The West and Islam
EDITORIAL, 23 Jun 2008
#13 | Johan Galtung
We have been there before, many times.
The West, particularly the United Kingdom-Britain-England, have attacked Islam after the massive Christian attack known as the Crusades. By no means forgetting the Omayyad Islamic attack on the Iberian peninsula and close to 800 years occupation up to Poitiers in France, nor the Ottoman expansion into Southeastern Europe to Wien the attacks were overwhelmingly the other way.1
For the West encroaching on Islamic lands was part of the massive exercise known as colonialism. The major anticolonial uprising was The Sepoy Mutiny in India, 1857, brutal and even more brutally repressed. The major book about what happened a century and a half ago is by the brilliant William Dalrymple, The Last Mughal, hereby most warmly recommended.
Hindu India was under double occupation, by the Muslim Moguls–the last Mughal ruler was Bahadur Shah Zafar II–and by England, the “Company” and the Army. There was a difference: the Mogul rule was at a very high level of social and cultural refinement and tolerance, the English rule was for clearly commercial benefit and with a heavy evangelical, Anglican undertone. Zafar was so much beyond most English Viceroys that many of the English colonizers were taken in by the lands they controlled and started adapting socially and culturally.
The mutiny, by both Muslim and Hindu sepoys trained by the English, inducted into their army, was clearly anti-colonial. The English were overstepping in many ways described in detail by Dalrymple, one of them being excessive evangelization, today’s parallel probably being excessive democratization. Then like today the West was not troubled by any doubt, any second thoughts, about the universal validity of their message.
The Great Mutiny was sizeable. Of the 139,000 sepoys in the Bengal Army for instance, then the largest modern army in Asia, all but 8,000 turned against their British masters; and in many places in northern India civilians were parts of the mutiny. Delhi was the epicenter, the site of Zafar’s court and huge English and European settlement, conquered by the mutiny, then under siege by English troops from all over, and finally reconquered. Crucial in this connection was the asymmetric training: no mutineer knew modern military tactics above company level. They could direct pointed attacks, but not the big battles of armies involving much larger units.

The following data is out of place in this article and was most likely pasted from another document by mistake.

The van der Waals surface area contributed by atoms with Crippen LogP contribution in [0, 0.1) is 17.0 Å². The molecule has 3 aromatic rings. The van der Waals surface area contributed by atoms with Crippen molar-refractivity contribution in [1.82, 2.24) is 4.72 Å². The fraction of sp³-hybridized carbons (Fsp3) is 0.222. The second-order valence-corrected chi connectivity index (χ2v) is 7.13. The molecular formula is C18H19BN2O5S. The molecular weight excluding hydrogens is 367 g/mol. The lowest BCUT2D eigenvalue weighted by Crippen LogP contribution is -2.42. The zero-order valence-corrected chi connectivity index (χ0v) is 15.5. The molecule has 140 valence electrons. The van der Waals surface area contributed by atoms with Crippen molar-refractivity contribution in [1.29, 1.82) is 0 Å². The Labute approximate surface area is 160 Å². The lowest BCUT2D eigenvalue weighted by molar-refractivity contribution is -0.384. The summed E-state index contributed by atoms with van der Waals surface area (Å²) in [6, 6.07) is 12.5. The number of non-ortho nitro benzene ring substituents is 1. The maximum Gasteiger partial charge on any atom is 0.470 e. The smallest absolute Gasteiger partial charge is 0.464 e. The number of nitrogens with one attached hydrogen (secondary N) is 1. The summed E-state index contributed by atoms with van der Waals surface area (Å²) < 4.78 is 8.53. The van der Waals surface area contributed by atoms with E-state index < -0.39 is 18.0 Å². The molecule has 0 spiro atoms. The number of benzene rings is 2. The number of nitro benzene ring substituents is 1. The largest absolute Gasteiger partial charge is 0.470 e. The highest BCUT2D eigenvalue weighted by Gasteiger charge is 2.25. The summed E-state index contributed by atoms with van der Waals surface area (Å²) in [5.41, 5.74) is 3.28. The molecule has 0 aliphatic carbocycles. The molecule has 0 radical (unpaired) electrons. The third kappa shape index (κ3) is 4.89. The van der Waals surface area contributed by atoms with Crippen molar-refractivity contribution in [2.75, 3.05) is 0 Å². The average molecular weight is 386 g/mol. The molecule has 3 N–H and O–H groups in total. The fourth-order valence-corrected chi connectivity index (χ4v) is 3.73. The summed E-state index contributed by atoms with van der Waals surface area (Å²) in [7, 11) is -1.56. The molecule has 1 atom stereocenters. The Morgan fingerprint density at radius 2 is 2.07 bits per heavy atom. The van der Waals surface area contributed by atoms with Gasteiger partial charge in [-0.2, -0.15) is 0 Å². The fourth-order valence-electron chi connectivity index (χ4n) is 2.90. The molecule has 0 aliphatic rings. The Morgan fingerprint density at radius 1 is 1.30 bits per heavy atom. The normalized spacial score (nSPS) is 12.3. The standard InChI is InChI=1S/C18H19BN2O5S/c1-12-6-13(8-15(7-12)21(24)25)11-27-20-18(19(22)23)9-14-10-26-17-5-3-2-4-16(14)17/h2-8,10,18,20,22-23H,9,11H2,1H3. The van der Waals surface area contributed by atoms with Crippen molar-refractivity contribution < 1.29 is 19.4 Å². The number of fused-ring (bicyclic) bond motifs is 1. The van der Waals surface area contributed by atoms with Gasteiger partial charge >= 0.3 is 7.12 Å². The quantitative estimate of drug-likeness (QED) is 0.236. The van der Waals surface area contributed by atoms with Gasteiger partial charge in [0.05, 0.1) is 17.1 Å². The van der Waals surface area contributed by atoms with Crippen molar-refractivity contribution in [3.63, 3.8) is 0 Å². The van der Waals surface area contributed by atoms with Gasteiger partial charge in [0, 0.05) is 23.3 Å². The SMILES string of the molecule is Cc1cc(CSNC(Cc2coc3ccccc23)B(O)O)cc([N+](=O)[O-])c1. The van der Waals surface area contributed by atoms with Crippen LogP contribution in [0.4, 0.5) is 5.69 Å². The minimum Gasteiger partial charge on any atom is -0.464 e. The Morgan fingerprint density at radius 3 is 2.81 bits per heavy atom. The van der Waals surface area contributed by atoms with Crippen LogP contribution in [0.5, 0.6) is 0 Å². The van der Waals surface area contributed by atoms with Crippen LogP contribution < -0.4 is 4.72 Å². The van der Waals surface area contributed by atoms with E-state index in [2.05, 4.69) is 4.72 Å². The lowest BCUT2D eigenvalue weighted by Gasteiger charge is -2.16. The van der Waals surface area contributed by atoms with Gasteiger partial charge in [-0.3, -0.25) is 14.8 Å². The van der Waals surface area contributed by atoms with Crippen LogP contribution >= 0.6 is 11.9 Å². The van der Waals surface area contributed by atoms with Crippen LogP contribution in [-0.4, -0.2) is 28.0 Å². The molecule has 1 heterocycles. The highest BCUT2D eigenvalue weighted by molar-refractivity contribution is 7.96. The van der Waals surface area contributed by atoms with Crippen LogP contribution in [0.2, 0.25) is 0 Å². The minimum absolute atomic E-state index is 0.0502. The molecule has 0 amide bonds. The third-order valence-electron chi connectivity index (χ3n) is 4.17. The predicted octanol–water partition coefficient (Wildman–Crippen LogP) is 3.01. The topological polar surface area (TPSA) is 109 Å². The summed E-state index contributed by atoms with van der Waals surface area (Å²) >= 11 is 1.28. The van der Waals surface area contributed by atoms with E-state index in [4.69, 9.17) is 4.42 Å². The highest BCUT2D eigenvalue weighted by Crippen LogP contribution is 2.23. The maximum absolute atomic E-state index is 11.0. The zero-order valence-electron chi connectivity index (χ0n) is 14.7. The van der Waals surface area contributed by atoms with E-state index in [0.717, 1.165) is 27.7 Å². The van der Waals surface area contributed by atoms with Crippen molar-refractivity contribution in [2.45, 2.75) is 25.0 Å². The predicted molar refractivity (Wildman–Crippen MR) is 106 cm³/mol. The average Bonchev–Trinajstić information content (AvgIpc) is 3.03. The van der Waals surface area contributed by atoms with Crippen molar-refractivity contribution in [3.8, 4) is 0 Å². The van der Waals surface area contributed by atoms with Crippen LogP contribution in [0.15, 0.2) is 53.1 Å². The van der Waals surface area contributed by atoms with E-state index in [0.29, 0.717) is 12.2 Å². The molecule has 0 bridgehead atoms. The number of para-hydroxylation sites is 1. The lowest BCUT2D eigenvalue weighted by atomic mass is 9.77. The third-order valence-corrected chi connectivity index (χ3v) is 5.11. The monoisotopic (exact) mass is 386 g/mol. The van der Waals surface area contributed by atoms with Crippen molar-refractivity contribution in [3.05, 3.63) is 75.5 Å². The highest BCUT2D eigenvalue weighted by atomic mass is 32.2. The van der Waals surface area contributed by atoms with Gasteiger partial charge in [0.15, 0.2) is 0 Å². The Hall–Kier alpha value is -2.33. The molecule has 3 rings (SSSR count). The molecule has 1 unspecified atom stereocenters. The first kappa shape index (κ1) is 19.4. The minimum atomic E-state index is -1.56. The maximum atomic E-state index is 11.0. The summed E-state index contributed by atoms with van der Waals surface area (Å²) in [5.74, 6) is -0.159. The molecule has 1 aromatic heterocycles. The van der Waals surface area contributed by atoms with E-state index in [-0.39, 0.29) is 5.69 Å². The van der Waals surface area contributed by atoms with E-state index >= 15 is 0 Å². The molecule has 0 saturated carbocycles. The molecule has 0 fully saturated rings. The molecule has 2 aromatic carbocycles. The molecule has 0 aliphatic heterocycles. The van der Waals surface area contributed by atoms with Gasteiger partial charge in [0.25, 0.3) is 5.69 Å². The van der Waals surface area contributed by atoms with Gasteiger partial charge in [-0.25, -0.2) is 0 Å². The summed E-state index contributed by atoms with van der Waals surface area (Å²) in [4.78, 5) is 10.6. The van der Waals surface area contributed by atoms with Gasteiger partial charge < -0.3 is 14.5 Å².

Yes, the mutiny was brutal with many civilians murdered, women and children, hacked to pieces. And so was the vengeance, 40, may be 50 thousand sepoys and some others executed. Some were put to death tied to the muzzles of canons that were then fired. Many were shot, including the three princes, young boys, stripped naked, with a Colt pistol, by an English officer. Zafar was deposed and exiled to Rangoon, although he was not really party to the mutiny. He died in 1862, his tomb unmarked.
Very, very many were executed by hanging. Corpses were hanging from gallows all over. Writes Dalrymple: — a short drop meant a slow and more lingering death by throttling while a long drop would break the neck and bring instant death. — observers were gleefully explicit that the short rope was a deliberate strategy to prolong the death of the victim. According to one source, the executioners were bribed by the crowds of British solders who were standing around, puffing cigars, making sure that the hangmen kept their victims a long time dying…as they liked to see the criminals dance…
Informers were paid 2 rupees for every arrest, and captors were allowed to keep “all money and gold found on the persons and mutineers captured”. With looting all over the parallel to the Iraq-Afghanistan wars today are many, but today “insurgents” are killed on the spot in “missions”. Western civilization at work.
Violence bred violence transmitted to the next generations, among Muslims in Asia, and among Anglos. But that formula is too symmetric. The sum of two violencies is not zero when one occupies the lands of the other, extracting economic value, ruling them politically, imprinting cultural codes, ultimately killing any mutineers. Occupation is no license to kill.
Some years later Gandhi was born. He, of course, knew everything about the Mutiny. He may have drawn the conclusion drawn by many, Hindus and also Muslims, that a violent uprising against the English did not work, that may or may not have been behind his choice and development of nonviolence, satyagraha.
Ninety years after the Sepoy Mutiny India was free, largely due to Gandhi’s untiring nonviolence. English colonialism followed, so did Western colonialism in general. In its wake came the rise and peaking of the US Empire, soon to follow the others to the graveyard of empires, maybe in Afghanistan.
It took time. Nonviolence often takes time. But there is something to learn from this story, a conclusion not drawn by Dalrymple: maybe the sepoys would have succeeded had they known and used nonviolence. And maybe Muslims today, in occupied Palestine, Iraq, Afghanistan and some other places would have been much closer to liberation had they used nonviolence.
Massive, millions, both genders, all generations. Like surrounding each US and Israeli Embassy in the world, inviting them to come out, for a dialogue about how they dominate and rule their lands directly or indirectly, like in Saudi Arabia. The local police would be mobilized against them, not against the occupiers. But there would be dialogue, acts of kindness, of humanity, like in Leipzig that frosty October night 1989.
And one month later the Wall came tumbling down.
1. Johan Galtung, 50 Years 100 Peace & Conflict Perspectives, TRANSCEND University Press, 2008, ch. 88, pp. 236-239, www.transcend.org/tup.
This article originally appeared on Transcend Media Service (TMS) on 23 Jun 2008.
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